These white women are not fighting for my sisters. They are part of the same colonial system that oppresses both Nican Tlaca women and men EQUALLY. In order to fight for my people’s liberation, I must use the tool of decolonisation, of Nican Tlaca nationalism. Feminism – in any of it’s forms – only helps to maintain the illusion that the struggle of a Nican Tlaca woman is against our Nican Tlaca men. It does not go to the root of our oppression. It does not expose the fact that it was European men who indoctrinated my brothers with machismo.
Through decolonisation, my people – irregardless of gender or age or anything – can find complete liberation. We can rid ourselves of the machismo, the homophobia and all the other poisons the Europeans infected us with.
There are movements throughout my land that are fighting against the colonial governments and these movements involve both Nican Tlaca women and men. In Colombia, a republic that is ruled over by Spaniards, there are two Nican Tlaca women running for president; Clara Lopez and Aida Avello. They are not fighting over gender issues. They are fighting for our land and our resources; they are demanding that OUR land and OUR resources are in OUR hands, and not in the greedy hands of the invaders.
In Venezuela, there are fierce Nican Tlaca and African women who together formed a cordon in order to stop Maria Corina Machado – the white opposition leader – from entering parliament after it was revealed that she was planning to violently overthrow our warrior-leader, Nicolas Maduro. The head of the country’s Armed Forces is a Nican Tlaca sister, Carmen Melendez, someone who is ready to militarily defend our people against the claws of the criollos, the European descendants who continue to loot our land.
In Bolivia, our warrior-leader Evo Morales Ayma is staying true to our Nican Tlaca roots and making the changes necessary so that my Nican Tlaca sisters can play key roles in political life. Under his leadership, the proportion of Nican Tlaca women in parliament has doubled, we now hold 47% of Senate seats and Ana Maria Romero, a Nican Tlaca sister has been elected Senate president. Furthermore, my Nican Tlaca sisters make up nearly half of the mayors and council persons in Bolivia’s 327 local governments, and 96% of them are holding public office for the first time.
All this goes to show that with the power back in our own hands, instead of the hands of the European settlers, we will practice the ways of our ancestors and respect one another, irregardless of gender. We will work together, as one Nican Tlaca people, in order to regain our land, our resources and the right to govern ourselves, with no interference from the criollos.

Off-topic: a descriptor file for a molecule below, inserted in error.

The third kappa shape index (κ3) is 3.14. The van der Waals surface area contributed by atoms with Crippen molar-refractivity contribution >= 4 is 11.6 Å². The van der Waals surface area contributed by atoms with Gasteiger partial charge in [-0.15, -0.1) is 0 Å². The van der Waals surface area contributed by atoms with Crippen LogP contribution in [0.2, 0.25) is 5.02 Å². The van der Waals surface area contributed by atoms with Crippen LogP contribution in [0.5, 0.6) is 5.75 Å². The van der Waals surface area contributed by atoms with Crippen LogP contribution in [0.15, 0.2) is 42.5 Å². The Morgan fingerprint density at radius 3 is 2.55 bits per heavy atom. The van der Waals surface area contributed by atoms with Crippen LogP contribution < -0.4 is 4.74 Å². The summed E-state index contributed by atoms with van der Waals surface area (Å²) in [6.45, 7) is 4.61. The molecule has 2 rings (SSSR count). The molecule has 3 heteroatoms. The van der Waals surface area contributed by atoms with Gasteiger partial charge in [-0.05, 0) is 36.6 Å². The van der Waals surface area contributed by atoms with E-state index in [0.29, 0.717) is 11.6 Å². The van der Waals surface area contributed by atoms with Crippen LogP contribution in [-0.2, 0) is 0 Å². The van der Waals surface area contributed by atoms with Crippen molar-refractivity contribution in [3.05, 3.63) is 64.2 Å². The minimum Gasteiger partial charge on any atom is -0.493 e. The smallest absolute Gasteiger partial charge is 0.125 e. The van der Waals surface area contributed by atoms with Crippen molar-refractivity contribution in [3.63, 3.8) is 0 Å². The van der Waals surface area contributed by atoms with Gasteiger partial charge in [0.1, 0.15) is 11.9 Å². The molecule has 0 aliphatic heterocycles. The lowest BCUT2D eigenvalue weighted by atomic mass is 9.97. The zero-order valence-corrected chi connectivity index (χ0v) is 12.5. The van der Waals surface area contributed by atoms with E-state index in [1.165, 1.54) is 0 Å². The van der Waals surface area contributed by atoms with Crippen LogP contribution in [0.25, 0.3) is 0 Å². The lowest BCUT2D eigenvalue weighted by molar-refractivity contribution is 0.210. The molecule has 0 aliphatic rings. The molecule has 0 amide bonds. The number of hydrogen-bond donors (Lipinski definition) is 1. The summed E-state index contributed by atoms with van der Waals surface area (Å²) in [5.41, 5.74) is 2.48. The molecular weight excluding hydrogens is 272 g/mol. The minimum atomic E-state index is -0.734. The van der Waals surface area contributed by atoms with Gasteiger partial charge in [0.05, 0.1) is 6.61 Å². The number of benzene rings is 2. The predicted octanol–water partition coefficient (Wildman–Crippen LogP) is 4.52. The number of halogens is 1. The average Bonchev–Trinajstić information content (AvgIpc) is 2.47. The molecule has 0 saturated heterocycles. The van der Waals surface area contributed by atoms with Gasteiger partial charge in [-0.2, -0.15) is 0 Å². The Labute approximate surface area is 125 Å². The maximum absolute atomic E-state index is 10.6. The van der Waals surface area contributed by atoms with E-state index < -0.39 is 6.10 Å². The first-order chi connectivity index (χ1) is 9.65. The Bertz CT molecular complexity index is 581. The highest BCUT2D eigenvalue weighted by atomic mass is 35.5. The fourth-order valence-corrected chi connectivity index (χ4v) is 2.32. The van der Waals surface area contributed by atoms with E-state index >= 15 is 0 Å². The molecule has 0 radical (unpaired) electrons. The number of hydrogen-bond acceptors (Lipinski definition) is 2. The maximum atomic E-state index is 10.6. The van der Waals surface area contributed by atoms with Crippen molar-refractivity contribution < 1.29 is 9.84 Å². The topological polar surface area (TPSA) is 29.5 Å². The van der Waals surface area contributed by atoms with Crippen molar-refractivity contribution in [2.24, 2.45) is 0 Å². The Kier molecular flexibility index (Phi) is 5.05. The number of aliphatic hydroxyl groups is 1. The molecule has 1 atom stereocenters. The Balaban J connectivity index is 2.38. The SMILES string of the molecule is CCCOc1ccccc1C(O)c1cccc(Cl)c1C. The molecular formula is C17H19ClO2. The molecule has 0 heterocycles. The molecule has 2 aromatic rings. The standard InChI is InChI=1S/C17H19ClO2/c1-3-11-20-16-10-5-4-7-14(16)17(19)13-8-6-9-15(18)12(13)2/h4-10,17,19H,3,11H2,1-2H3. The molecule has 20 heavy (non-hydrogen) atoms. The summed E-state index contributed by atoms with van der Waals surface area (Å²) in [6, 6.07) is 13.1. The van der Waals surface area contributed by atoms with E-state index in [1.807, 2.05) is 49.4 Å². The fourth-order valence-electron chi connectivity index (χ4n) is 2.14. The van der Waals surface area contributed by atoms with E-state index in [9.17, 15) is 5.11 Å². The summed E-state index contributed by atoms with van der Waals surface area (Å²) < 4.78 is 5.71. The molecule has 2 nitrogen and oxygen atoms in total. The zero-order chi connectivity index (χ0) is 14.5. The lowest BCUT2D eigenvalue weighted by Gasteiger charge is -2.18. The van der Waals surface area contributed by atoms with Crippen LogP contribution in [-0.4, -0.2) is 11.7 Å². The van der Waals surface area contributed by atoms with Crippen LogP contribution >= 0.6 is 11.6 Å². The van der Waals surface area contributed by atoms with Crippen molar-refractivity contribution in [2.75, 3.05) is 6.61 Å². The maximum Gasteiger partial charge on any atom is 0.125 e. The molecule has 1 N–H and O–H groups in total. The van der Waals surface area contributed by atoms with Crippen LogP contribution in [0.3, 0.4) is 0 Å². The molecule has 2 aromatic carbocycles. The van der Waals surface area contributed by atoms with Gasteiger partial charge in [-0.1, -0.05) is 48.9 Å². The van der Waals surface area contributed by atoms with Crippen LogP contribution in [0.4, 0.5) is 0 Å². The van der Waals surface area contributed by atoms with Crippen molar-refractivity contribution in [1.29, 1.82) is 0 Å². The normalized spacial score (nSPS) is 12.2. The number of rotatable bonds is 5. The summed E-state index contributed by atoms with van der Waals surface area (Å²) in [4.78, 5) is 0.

We have not been an independent people for 500 years. Our independence was taken from us when the Europeans invaded our lands and killed 95% of our ancestors through the cowardly use of smallpox. Our holocaust continued during and after the criollo independence movement, a movement created by and for the white settlers on my land; so that they did not have to take orders from the European crowns anymore, having complete free reign to rape and pillage.
These criollos are still raping and pillaging. We are still under attack by the colonisers, the invaders, the true illegals on our continent. Take a look at the elite who are constantly undermining the leadership of our honourable warriors, Evo Morales Ayma and Nicolas Maduro. You will see European faces, red with anger, because our people, in those regions, are slowly but surely putting an end to their reign.
I will fight these parasites as a Nican Tlaca alongside my sisters and my brothers. I will rid my land of all European poisons. I will rip them out by the root. I will not allow my gender to be a barrier between me and my brothers. I will not demonise my brothers, my fathers, my grandfathers. I will uplift my sons, my nephews, my grandsons. I will tell them of our ancestors, how honourable we were, how we worked as a collective, developing societies that would outshine anything they could imagine.
I am a descendant of those Nican Tlaca women, of the warriors, scientists, weavers, poets, farmers, astronomers, philosophers who, alongside Nican Tlaca men, wove Nican Tlaca society together. And together with my Nican Tlaca brothers, we will pick up our weapons of literature, we will fortify the pride of our true identity and fight against our one and only enemy; white supremacy.
Awqa Yayra Colque